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Memorial Tattoos: How Getting Inked Is Helping People Deal With Grief

27/04/2017 17:30
Tetra Images - Jessica Peterson via Getty Images

"I wanted to get a tattoo, I think to have a physical connection still with him. Yes, I claimed a hoody and a favourite shirt of his, but I wanted something to represent the fact that our love never spoiled. Something that marked me as his. I think if I was thinking rationally at the time, that's how I would have put my feelings into words."

24-year-old Kelsie has experienced more than her fair share of grief and heartbreak. When she was 18, just starting university, her boyfriend Tim suddenly died.

One frosty January morning, Tim woke with a start, realised he was late for work, quickly dressed and ran through town. His journey was swiftly halted when he suffered from a cardiac arrest caused by an undiagnosed heart condition - cardiomyopathy - and died.

"All of a sudden, my blissfully naive existence was shattered," remembers Kelsie. "I spent every waking moment trying to recall every conversation, every glance, every insignificant detail about my soulmate who had been so cruelly taken from me."

Kelsie made the decision to have a memorial tattoo in honour of Tim. Just like a growing number of people in the UK, she felt that it was an important way of remembering the person she loved, of having a permanent connection to him.

Tattooing is an ancient practice, but many modern-day Brits are embracing the art of body modification, 21st-century style. Studies suggest that one in five of us and almost a third of 25-39 year olds have a tattoo.

Grief affects people in unique and sometimes unexpected ways, and everyone has different ways of coping with bereavement. The practice of permanently marking our bodies to memorialise a loved one is not a new invention, and has been used for centuries to acknowledge the heartache of losing a loved one. Margo DeMello in The Tattoo Project suggests that memorial tattoos are as old as the art of tattooing itself, citing Hawaiian tribes who for centuries have tattooed their tongues in remembrance of community members. An intensely painful procedure, the practice represents a physical manifestation of the pain of grief and a permanent reminder of that important person.

Physicality is a huge part of what makes the memorial tattoo emotionally significant. First and foremost, it is permanent and cannot be removed, save for painful and expensive procedures. When the death of a loved one makes life feel uncertain and transitory, many bereaved people find comfort in stability and permanence - reflecting our love for someone lasting forever. The idea that a tattoo will mark our bodies for the rest of our own lives is also a symbol of defiance against decay and death.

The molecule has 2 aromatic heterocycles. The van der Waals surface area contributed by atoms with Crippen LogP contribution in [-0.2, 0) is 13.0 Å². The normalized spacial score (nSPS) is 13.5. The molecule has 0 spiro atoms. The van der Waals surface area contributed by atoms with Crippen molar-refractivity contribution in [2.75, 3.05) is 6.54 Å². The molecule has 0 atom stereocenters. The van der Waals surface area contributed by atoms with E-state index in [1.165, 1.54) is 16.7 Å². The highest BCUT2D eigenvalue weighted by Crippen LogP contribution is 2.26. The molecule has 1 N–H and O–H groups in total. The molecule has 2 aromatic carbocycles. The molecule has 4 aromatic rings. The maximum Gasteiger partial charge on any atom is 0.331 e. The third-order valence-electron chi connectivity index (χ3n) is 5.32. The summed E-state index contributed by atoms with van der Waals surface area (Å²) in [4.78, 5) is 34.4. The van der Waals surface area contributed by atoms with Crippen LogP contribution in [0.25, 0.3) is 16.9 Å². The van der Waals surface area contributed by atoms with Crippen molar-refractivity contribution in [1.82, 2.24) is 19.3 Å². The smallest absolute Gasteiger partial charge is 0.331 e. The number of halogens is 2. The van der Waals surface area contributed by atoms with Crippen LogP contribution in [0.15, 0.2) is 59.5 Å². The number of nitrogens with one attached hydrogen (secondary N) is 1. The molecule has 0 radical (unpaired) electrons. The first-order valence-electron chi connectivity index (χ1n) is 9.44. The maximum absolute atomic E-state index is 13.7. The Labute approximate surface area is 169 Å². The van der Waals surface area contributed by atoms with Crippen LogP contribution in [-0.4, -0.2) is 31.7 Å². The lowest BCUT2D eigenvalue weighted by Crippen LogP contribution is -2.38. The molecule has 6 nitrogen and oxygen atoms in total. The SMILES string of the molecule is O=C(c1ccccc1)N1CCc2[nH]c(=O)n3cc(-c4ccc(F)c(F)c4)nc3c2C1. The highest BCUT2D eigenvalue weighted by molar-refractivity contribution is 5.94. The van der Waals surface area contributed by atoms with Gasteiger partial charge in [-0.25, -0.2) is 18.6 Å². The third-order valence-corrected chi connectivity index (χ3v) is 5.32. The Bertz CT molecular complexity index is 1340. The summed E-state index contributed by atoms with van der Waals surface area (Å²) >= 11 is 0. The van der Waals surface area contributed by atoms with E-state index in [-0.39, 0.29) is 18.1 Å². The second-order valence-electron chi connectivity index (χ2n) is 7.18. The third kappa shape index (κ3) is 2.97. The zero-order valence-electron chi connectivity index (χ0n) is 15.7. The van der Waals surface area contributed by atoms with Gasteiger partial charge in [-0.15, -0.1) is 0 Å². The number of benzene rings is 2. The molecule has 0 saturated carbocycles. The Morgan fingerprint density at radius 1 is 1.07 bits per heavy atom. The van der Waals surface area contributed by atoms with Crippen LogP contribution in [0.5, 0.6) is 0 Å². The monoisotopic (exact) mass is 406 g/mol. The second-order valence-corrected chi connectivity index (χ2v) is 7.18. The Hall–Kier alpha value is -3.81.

But more than this, memorial tattoos are a chance to tell a story about what is happening in our hearts - to make what is inside us outwardly visible.

Phil, from Stratford-upon-Avon, tells me about his memorial tattoo in memory of his grandad: "This is a crown I got on my forearm. It reminds me of playing chess with my grandad when I was young.

"It constantly reminds me that no matter how big the challenge in front of me or how tough my competition, if I'm smart and patient there is always a way to succeed. It's the best life lesson I was ever taught."

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Phil's crown design, in memory of his grandfather.

For Phil, tattoos are clearly more than just a superficial decoration. "I also have an anime symbol, that was used as a symbol of brotherhood," he says.

"I got it done as a representation of my relationship with my little brother. He has severe autism and constantly checks that it's still there."

Like Phil, Alexandra, from Birmingham, has a memorial tattoo for a special grandparent. The elephant design on her leg is in tribute to her grandmother.

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Alexandra's tattoo, designed by cemetery_gates.

"I had quite a few tattoos already so I wasn't concerned about the permanency or the pain," she says. "I think it was just important to have something tangible related to her on my person at all times, given that spending so much time with her when I was younger forged a massive part of my personality.

"She used to wear an elephant brooch and left it to me. It's a subtle way to remind myself that I come from a line of strong women without having something too cheesy or overt tattooed on me."

Like Phil and Alexandra, Kelsie chose a symbolic tattoo, inked on her ring finger, to remember Tim.

"Tim's mother officially banned me from getting his name tattooed on my body anywhere, no initials, nothing," she explains. "In hindsight, this was a very good point, mainly because if someone asks me about my tattoo, I can make the choice of whether to honour them with the true story or not.

"I decided to get the infinity symbol. Not only did it represent the fact that Tim will forever be important to me, but it is also similar to a figure 8, which was Tim's lucky number and birthday.

"I had read that it was once believed that the ring finger was chosen as such because it had a vein that ran directly to the heart. This is the finger that you wear an engagement or wedding ring on, and that seemed the perfect place to symbolise the fact that our love will always remain constant.

"It's no bigger than one centimetre in length and half that in width, and remains my one and only tattoo. Even though it's on my finger it isn't immediately obvious, and I like that. I believe tattoos should be a narrative, and I love that I can catch a glimpse of my own and it can instantly recall a life with a man I was lucky enough to know."

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